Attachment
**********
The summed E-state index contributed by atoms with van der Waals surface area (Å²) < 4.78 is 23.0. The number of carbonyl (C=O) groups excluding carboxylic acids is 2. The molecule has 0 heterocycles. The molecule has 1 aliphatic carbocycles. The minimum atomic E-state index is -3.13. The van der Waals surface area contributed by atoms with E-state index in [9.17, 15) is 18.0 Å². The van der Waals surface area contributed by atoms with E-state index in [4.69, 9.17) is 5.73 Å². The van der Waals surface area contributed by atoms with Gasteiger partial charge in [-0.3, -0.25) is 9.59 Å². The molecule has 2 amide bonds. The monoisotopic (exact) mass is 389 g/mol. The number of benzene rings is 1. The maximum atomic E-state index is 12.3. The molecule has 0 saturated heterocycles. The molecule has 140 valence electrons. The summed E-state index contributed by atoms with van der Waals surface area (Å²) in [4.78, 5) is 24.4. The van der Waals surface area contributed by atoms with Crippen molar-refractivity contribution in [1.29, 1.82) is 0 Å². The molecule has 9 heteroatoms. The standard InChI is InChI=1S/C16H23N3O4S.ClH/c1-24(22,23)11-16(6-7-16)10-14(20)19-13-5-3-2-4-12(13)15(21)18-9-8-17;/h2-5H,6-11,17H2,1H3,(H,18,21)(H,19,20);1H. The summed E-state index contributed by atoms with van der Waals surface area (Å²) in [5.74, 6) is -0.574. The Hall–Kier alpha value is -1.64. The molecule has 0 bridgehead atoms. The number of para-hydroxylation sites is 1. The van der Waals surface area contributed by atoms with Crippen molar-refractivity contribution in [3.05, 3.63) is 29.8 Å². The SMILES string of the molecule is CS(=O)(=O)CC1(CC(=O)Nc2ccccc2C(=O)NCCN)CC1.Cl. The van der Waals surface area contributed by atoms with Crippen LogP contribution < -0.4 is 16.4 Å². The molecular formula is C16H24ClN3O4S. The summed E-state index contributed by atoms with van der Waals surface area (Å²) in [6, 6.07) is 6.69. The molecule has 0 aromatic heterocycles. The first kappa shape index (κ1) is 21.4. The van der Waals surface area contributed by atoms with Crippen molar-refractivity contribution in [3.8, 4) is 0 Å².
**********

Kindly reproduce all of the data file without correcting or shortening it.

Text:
The summed E-state index contributed by atoms with van der Waals surface area (Å²) < 4.78 is 23.0. The number of carbonyl (C=O) groups excluding carboxylic acids is 2. The molecule has 0 heterocycles. The molecule has 1 aliphatic carbocycles. The minimum atomic E-state index is -3.13. The van der Waals surface area contributed by atoms with E-state index in [9.17, 15) is 18.0 Å². The van der Waals surface area contributed by atoms with E-state index in [4.69, 9.17) is 5.73 Å². The van der Waals surface area contributed by atoms with Gasteiger partial charge in [-0.3, -0.25) is 9.59 Å². The molecule has 2 amide bonds. The monoisotopic (exact) mass is 389 g/mol. The number of benzene rings is 1. The maximum atomic E-state index is 12.3. The molecule has 0 saturated heterocycles. The molecule has 140 valence electrons. The summed E-state index contributed by atoms with van der Waals surface area (Å²) in [4.78, 5) is 24.4. The van der Waals surface area contributed by atoms with Crippen molar-refractivity contribution in [1.29, 1.82) is 0 Å². The molecule has 9 heteroatoms. The standard InChI is InChI=1S/C16H23N3O4S.ClH/c1-24(22,23)11-16(6-7-16)10-14(20)19-13-5-3-2-4-12(13)15(21)18-9-8-17;/h2-5H,6-11,17H2,1H3,(H,18,21)(H,19,20);1H. The summed E-state index contributed by atoms with van der Waals surface area (Å²) in [5.74, 6) is -0.574. The Hall–Kier alpha value is -1.64. The molecule has 0 bridgehead atoms. The number of para-hydroxylation sites is 1. The van der Waals surface area contributed by atoms with Crippen molar-refractivity contribution in [3.05, 3.63) is 29.8 Å². The SMILES string of the molecule is CS(=O)(=O)CC1(CC(=O)Nc2ccccc2C(=O)NCCN)CC1.Cl. The van der Waals surface area contributed by atoms with Crippen LogP contribution < -0.4 is 16.4 Å². The molecular formula is C16H24ClN3O4S. The summed E-state index contributed by atoms with van der Waals surface area (Å²) in [6, 6.07) is 6.69. The molecule has 0 aromatic heterocycles. The first kappa shape index (κ1) is 21.4. The van der Waals surface area contributed by atoms with Crippen molar-refractivity contribution in [3.8, 4) is 0 Å².